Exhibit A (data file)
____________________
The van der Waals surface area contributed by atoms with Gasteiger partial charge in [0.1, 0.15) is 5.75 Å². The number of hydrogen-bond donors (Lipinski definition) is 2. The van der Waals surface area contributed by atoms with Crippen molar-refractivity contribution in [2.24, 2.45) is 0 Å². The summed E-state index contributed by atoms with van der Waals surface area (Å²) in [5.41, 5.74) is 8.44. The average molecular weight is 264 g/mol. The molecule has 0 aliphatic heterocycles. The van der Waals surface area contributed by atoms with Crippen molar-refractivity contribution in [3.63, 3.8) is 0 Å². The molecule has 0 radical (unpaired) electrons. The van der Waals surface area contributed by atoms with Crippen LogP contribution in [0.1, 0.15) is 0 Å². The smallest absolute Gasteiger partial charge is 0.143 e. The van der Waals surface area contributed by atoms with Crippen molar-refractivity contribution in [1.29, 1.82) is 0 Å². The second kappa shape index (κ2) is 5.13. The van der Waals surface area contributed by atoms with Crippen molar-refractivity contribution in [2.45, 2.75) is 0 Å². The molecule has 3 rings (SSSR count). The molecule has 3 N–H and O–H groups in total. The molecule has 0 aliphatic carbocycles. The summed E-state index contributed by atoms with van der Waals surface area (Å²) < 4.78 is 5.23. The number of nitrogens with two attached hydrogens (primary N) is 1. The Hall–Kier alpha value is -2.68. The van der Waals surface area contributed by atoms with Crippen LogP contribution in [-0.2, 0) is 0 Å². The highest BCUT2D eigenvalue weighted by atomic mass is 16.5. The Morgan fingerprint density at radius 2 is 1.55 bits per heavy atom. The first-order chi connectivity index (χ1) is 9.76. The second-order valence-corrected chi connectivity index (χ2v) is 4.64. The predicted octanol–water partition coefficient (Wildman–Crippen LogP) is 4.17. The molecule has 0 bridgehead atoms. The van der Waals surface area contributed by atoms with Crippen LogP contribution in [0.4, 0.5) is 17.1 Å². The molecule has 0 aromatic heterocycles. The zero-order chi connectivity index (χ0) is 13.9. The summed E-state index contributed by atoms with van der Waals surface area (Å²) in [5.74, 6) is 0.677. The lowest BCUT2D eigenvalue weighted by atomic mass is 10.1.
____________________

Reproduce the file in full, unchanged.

The van der Waals surface area contributed by atoms with Gasteiger partial charge in [0.1, 0.15) is 5.75 Å². The number of hydrogen-bond donors (Lipinski definition) is 2. The van der Waals surface area contributed by atoms with Crippen molar-refractivity contribution in [2.24, 2.45) is 0 Å². The summed E-state index contributed by atoms with van der Waals surface area (Å²) in [5.41, 5.74) is 8.44. The average molecular weight is 264 g/mol. The molecule has 0 aliphatic heterocycles. The van der Waals surface area contributed by atoms with Crippen molar-refractivity contribution in [3.63, 3.8) is 0 Å². The molecule has 0 radical (unpaired) electrons. The van der Waals surface area contributed by atoms with Crippen LogP contribution in [0.1, 0.15) is 0 Å². The smallest absolute Gasteiger partial charge is 0.143 e. The van der Waals surface area contributed by atoms with Crippen molar-refractivity contribution in [1.29, 1.82) is 0 Å². The second kappa shape index (κ2) is 5.13. The van der Waals surface area contributed by atoms with Crippen molar-refractivity contribution in [2.45, 2.75) is 0 Å². The molecule has 3 rings (SSSR count). The molecule has 3 N–H and O–H groups in total. The molecule has 0 aliphatic carbocycles. The summed E-state index contributed by atoms with van der Waals surface area (Å²) < 4.78 is 5.23. The number of nitrogens with two attached hydrogens (primary N) is 1. The Hall–Kier alpha value is -2.68. The van der Waals surface area contributed by atoms with Crippen LogP contribution in [-0.2, 0) is 0 Å². The highest BCUT2D eigenvalue weighted by atomic mass is 16.5. The Morgan fingerprint density at radius 2 is 1.55 bits per heavy atom. The first-order chi connectivity index (χ1) is 9.76. The second-order valence-corrected chi connectivity index (χ2v) is 4.64. The predicted octanol–water partition coefficient (Wildman–Crippen LogP) is 4.17. The molecule has 0 bridgehead atoms. The van der Waals surface area contributed by atoms with Crippen LogP contribution in [0.4, 0.5) is 17.1 Å². The molecule has 0 aromatic heterocycles. The zero-order chi connectivity index (χ0) is 13.9. The summed E-state index contributed by atoms with van der Waals surface area (Å²) in [5.74, 6) is 0.677. The lowest BCUT2D eigenvalue weighted by atomic mass is 10.1.